The following article requires a subscription:

(Format: HTML, PDF)

The aim of this study was to evaluate the relationship between educational attainment and cardiorespiratory fitness (CRF) as a predictor of metabolic syndrome in a Korean population.

In this single-center, retrospective cross-sectional study, 988 healthy adults (601 men and 387 women) who underwent regular health check-up in Seoul St. Mary's Hospital were analyzed. Educational attainment was categorized into 3 groups according to their final grade of educational course: middle or high school (<=12 years of education), college or university (12-16 years of education), and postgraduate (>=16 years of education). CRF was assessed by cardiopulmonary exercise testing, biceps strength, hand grip strength, bioelectrical impedance analysis, and echocardiography. Metabolic syndrome was diagnosed according to the 3rd report of the National Cholesterol Education Program.

Among the subjects, 357 (36.1%) had metabolic syndrome. The postgraduate group had significantly higher peak oxygen consumption (VO2), biceps strength, hand grip strength, and peak expiratory flow than other groups (all P < .001). This group showed better left ventricular diastolic function, in terms of deceleration time of mitral inflow, maximal tricuspid valve regurgitation velocity, and left atrial volume index than other groups. Peak VO2 (%) was significantly correlated with all the parameters of metabolic syndrome, including insulin resistance (r = -0.106, P = .002), waist circumference (r = -0.387, P < .001), triglyceride (r = -0.109, P = .001), high density lipoprotein-cholesterol (r = 0.219, P < .001), systolic blood pressure (r = -0.143, P < .001), and diastolic blood pressure (r = -0.177, P < .001). And Peak VO2 (%) was found to be a predictor of metabolic syndrome (adjusted [beta] = .988, P < .001). However, the level of education was not able to predict metabolic syndrome (postgraduate group; [beta] = .955, P = .801).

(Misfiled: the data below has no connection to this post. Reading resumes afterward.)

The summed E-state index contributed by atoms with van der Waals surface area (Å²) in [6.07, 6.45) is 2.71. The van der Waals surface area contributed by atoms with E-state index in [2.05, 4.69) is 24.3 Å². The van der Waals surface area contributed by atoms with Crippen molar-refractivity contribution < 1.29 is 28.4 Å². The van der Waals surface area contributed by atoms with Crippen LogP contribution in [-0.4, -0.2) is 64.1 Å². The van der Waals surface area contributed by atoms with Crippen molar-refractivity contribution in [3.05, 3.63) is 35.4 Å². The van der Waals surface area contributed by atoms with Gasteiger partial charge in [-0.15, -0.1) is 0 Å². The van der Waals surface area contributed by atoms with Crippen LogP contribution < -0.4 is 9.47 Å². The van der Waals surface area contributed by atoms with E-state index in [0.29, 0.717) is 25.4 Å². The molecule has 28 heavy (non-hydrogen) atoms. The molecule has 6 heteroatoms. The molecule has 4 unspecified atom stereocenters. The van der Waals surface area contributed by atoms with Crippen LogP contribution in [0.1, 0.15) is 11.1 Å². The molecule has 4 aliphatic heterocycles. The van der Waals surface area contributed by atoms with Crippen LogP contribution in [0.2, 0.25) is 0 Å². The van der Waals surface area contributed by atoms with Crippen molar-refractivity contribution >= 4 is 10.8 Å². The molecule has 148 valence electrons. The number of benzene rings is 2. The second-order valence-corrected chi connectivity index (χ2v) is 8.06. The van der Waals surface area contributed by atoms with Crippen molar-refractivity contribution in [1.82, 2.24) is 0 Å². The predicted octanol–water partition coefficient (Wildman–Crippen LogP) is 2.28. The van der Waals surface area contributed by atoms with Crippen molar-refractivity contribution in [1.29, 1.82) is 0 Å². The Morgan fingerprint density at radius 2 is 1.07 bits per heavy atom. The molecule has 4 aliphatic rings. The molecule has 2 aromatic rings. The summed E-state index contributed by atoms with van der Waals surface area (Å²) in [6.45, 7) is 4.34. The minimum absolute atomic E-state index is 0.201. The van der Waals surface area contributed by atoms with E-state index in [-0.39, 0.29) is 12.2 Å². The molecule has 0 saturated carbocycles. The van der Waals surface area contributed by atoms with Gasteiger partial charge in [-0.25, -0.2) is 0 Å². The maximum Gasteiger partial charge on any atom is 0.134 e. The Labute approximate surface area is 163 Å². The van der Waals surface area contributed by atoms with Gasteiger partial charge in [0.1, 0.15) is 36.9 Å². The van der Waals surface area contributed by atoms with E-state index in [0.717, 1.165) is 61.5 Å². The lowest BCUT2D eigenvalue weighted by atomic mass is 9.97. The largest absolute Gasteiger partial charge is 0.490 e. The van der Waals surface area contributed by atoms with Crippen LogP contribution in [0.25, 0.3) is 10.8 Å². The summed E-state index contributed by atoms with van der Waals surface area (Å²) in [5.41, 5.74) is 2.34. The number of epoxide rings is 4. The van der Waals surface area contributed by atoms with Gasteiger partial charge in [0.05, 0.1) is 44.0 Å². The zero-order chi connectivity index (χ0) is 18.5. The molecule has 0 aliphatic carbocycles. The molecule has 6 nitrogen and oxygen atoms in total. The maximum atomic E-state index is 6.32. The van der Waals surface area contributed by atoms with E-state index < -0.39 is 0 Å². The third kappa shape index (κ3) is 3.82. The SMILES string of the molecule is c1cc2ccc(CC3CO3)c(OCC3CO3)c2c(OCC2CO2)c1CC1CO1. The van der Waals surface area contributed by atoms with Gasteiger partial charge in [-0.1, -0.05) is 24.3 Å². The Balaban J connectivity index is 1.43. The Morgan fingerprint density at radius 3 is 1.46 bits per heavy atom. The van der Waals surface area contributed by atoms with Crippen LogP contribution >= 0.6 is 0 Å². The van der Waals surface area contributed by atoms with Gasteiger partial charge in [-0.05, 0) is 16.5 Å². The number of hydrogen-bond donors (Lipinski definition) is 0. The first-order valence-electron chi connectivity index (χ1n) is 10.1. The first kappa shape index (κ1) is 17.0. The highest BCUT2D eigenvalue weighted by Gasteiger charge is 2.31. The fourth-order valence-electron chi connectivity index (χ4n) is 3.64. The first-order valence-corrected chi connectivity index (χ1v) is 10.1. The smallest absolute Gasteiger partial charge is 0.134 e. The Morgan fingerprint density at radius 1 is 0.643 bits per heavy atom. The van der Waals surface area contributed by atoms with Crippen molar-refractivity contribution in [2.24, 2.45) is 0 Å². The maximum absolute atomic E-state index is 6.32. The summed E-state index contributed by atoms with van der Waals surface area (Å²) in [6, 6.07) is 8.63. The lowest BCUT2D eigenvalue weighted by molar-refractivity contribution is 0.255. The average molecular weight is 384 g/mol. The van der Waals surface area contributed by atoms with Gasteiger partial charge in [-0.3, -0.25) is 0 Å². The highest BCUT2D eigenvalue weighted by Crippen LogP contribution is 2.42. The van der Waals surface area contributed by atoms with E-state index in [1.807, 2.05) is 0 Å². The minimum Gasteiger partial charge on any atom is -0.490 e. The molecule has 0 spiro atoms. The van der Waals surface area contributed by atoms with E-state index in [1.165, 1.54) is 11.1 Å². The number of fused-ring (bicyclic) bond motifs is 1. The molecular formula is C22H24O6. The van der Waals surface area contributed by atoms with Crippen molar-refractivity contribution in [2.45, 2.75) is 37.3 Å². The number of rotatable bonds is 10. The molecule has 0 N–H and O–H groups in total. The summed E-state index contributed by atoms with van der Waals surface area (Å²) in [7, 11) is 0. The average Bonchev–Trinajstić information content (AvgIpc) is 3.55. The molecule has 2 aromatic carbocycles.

Although the postgraduate group had better CRF than other groups, the educational attainment could not exclusively predict metabolic syndrome in this study. Further research is needed to reveal the socioeconomic mechanism of developing metabolic syndrome.

Copyright (C) 2020 The Authors. Published by Wolters Kluwer Health, Inc. All rights reserved.